AT&T & TMobile / Dose

What You Need To Know About Picking An Unlimited Wireless Plan

None of the plans are truly unlimited.

Welcome to the Glad You Asked series, a shame-free zone where we tackle topics you’re too embarrassed to ask even your BFF about. Don’t worry, we gotchu.

Remember how all the big cell phone providers used to offer unlimited data? I remember paying $30 a month for all the data I wanted from Verizon. Then, in the space of a few months, all the major carriers started forcing customers to choose plans that limited data use to 3GB or 4GB a month, for example.

It was a real slap in the face, because suddenly we had to be careful about accessing the internet from our phones.

But unlimited data is back, baby. As of February, all four of the major wireless companies in the country are once again offering unlimited data plans.

So what’s the catch? And which plan is the best?

Let’s dive in.

First of all, none of these plans are truly “unlimited.”

The “unlimited” plans now offered by Verizon, AT&T, Sprint and TMobile each come with a usage threshold where, once you hit it, your internet surfing can be “throttled.” Verizon’s unlimited plan (which is $80 a month), for example, offers 22GB of full-speed data. Beyond that point, the company reserves the right to “prioritize your data,” which is double-speak for throttling. Throttling means you’ll still be able to use apps on your phone, but things will load at slower speeds and video won’t stream in HD — especially if you’re in a congested area.

So your data is unlimited, but after a certain point things might start moving significantly slower.

AT&T has the same throttling threshold as Verizon does. Sprint’s unlimited plan (which is $50/month, for now, anyways) has a slightly higher data cap of 23GB. TMobile offers the highest data cap of the four carriers (28GB).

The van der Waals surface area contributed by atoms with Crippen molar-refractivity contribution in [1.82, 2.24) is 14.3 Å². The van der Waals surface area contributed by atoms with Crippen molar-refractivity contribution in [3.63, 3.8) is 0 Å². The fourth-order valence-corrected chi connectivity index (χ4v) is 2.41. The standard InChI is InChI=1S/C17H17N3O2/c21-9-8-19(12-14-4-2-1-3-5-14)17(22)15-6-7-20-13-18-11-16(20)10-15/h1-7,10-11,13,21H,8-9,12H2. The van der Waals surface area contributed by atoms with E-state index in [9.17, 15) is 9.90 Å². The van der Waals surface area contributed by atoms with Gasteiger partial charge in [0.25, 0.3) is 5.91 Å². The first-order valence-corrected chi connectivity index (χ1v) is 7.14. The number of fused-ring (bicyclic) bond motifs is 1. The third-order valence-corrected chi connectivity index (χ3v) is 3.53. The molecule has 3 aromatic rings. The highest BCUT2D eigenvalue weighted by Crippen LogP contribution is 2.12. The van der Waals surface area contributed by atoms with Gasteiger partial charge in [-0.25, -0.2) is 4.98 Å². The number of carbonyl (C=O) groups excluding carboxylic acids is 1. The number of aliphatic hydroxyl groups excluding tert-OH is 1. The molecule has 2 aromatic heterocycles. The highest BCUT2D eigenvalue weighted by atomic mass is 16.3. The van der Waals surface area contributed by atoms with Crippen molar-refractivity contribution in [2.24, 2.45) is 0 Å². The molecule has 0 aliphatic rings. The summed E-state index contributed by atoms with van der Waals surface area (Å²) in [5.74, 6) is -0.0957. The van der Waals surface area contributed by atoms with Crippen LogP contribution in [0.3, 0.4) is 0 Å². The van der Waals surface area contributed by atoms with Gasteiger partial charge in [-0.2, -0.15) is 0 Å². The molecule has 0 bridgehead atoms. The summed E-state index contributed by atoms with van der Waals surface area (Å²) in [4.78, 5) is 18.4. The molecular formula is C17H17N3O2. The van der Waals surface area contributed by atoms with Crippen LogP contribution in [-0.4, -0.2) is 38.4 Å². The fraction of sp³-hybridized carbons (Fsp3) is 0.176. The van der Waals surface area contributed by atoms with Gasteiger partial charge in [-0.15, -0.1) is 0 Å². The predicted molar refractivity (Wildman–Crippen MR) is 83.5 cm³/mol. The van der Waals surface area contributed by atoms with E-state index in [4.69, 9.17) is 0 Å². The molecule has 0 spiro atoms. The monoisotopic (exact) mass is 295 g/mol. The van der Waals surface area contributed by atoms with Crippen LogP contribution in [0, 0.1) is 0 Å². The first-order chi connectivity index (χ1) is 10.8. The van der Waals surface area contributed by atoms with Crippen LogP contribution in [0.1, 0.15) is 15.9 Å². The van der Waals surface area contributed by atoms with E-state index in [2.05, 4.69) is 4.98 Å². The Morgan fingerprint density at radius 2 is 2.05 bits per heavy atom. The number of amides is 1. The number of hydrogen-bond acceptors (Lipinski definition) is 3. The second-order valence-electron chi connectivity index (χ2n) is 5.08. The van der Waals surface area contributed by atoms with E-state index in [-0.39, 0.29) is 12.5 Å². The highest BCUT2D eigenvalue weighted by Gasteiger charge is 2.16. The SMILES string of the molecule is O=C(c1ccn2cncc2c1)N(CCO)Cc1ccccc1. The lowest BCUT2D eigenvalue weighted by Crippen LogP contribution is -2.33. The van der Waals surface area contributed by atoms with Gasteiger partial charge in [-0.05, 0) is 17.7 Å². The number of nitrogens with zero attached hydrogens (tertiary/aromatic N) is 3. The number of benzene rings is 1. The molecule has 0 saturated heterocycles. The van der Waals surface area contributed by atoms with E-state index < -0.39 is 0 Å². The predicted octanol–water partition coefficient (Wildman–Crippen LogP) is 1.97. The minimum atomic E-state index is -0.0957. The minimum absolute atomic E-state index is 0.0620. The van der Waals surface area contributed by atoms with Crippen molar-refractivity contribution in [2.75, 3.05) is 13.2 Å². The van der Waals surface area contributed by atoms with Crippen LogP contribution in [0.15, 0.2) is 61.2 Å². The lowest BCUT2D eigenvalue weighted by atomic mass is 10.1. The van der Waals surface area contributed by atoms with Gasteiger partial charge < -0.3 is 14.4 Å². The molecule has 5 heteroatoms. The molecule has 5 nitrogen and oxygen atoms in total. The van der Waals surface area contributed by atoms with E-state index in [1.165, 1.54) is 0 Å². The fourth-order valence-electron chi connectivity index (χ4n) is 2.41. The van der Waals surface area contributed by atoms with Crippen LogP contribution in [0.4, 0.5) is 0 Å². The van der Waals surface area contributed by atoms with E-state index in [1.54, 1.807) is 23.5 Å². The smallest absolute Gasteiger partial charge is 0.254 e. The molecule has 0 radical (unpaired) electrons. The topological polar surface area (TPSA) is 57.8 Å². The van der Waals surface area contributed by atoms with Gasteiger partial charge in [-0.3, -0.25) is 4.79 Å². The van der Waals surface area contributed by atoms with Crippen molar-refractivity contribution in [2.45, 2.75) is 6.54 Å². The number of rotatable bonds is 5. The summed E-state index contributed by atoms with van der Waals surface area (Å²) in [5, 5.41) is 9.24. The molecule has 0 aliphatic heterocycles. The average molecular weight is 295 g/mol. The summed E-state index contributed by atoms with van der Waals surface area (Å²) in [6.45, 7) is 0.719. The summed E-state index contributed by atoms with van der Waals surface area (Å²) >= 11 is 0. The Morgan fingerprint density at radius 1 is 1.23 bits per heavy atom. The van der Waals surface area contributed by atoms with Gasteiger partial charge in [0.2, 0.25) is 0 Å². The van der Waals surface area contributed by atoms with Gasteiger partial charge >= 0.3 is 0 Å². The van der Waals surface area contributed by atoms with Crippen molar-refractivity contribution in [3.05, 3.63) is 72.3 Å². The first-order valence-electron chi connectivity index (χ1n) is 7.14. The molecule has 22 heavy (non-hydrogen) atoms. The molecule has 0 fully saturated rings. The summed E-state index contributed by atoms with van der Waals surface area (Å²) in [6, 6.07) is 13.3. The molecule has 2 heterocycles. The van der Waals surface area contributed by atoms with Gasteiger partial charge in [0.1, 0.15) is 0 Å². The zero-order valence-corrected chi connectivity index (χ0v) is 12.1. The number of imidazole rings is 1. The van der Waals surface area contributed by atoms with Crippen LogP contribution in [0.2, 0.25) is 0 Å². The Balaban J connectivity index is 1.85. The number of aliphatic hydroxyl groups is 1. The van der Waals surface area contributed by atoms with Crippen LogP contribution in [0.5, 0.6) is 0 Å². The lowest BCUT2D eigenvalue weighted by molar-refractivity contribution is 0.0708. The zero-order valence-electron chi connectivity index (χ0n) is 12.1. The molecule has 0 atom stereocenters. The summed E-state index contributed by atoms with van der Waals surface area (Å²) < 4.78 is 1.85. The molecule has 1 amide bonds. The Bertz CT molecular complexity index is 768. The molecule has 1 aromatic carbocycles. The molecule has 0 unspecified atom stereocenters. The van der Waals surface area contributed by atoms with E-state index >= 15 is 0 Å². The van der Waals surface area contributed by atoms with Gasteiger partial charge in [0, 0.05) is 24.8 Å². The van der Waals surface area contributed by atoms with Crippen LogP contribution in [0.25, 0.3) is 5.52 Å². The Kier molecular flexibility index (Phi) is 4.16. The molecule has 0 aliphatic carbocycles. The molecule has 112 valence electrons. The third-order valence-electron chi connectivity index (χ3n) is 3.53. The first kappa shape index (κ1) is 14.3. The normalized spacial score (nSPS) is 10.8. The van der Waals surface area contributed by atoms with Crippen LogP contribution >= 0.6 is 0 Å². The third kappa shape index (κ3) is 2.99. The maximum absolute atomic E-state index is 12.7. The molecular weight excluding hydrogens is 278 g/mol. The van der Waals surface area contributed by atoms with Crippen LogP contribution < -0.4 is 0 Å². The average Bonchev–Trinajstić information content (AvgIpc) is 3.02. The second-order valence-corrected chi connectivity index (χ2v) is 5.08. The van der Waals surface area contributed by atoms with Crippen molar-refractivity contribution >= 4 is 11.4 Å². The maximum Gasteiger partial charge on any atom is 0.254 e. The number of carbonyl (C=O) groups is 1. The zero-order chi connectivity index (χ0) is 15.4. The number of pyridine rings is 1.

Each of the four providers limits “tethering.” Tethering is when you use your phone as a sort of portable WIFI network — aka a “mobile hotspot.” This is a great feature because it lets you go online from your laptop in the park on a nice spring day, for example.

But AT&T’s unlimited plan (which is $90/month) prohibits tethering entirely, and the other three carriers limit your tethering usage to 10GB a month, which is a lot, but not that much.

Here are some other caveats:

  1. You have to sign up for automatic payments to get unlimited plans from Verizon, TMobile and Sprint. (If you’re an existing Sprint customer, bad news — the company’s unlimited plan isn’t available to you at all). AT&T doesn’t require aut0-pay for its unlimited plan.
  2. Verizon, TMobile and Sprint all require you to enroll in paperless billing to qualify for their unlimited plans. I can’t imagine why this would pose a problem, but it’s good to know anyways.
  3. Verizon, AT&T and Sprint charge extra taxes and fees for their unlimited plans. TMobile does not.
  4. If you stream a lot of music or video, there are significant differences between the four plans. Neither Verizon, AT&T or TMobile limits the resolution of streaming video on their unlimited data plans, but Sprint limits the quality of video streams to 1080p.

So which plan is best?

Gizmodo and Whistleout — a site that exists solely for comparing wireless plans — both say TMobile’s unlimited plan is the best deal based on price and features. TMobile’s plan is a flat $70/month (no extra taxes or fees) and that includes unlimited calling and texting in addition to the limitless data.